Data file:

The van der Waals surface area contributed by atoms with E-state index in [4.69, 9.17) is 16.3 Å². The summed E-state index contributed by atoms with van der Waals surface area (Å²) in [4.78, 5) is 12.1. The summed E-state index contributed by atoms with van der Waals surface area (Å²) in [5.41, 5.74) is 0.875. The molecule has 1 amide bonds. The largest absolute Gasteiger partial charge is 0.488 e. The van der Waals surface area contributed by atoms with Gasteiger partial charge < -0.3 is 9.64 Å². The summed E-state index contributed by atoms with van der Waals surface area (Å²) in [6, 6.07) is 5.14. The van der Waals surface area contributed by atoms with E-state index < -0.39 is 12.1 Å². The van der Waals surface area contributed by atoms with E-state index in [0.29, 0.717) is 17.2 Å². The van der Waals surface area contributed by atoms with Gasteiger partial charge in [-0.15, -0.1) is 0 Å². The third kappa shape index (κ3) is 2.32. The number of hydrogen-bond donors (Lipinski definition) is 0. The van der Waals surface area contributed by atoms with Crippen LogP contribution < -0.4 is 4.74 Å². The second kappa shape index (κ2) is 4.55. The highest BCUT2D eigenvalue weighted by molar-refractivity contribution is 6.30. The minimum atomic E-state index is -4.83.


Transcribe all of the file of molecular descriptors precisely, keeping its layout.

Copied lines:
The van der Waals surface area contributed by atoms with E-state index in [4.69, 9.17) is 16.3 Å². The summed E-state index contributed by atoms with van der Waals surface area (Å²) in [4.78, 5) is 12.1. The summed E-state index contributed by atoms with van der Waals surface area (Å²) in [5.41, 5.74) is 0.875. The molecule has 1 amide bonds. The largest absolute Gasteiger partial charge is 0.488 e. The van der Waals surface area contributed by atoms with Gasteiger partial charge < -0.3 is 9.64 Å². The summed E-state index contributed by atoms with van der Waals surface area (Å²) in [6, 6.07) is 5.14. The van der Waals surface area contributed by atoms with E-state index < -0.39 is 12.1 Å². The van der Waals surface area contributed by atoms with E-state index in [0.29, 0.717) is 17.2 Å². The van der Waals surface area contributed by atoms with Gasteiger partial charge in [-0.15, -0.1) is 0 Å². The third kappa shape index (κ3) is 2.32. The number of hydrogen-bond donors (Lipinski definition) is 0. The van der Waals surface area contributed by atoms with Crippen LogP contribution < -0.4 is 4.74 Å². The second kappa shape index (κ2) is 4.55. The highest BCUT2D eigenvalue weighted by molar-refractivity contribution is 6.30. The minimum atomic E-state index is -4.83.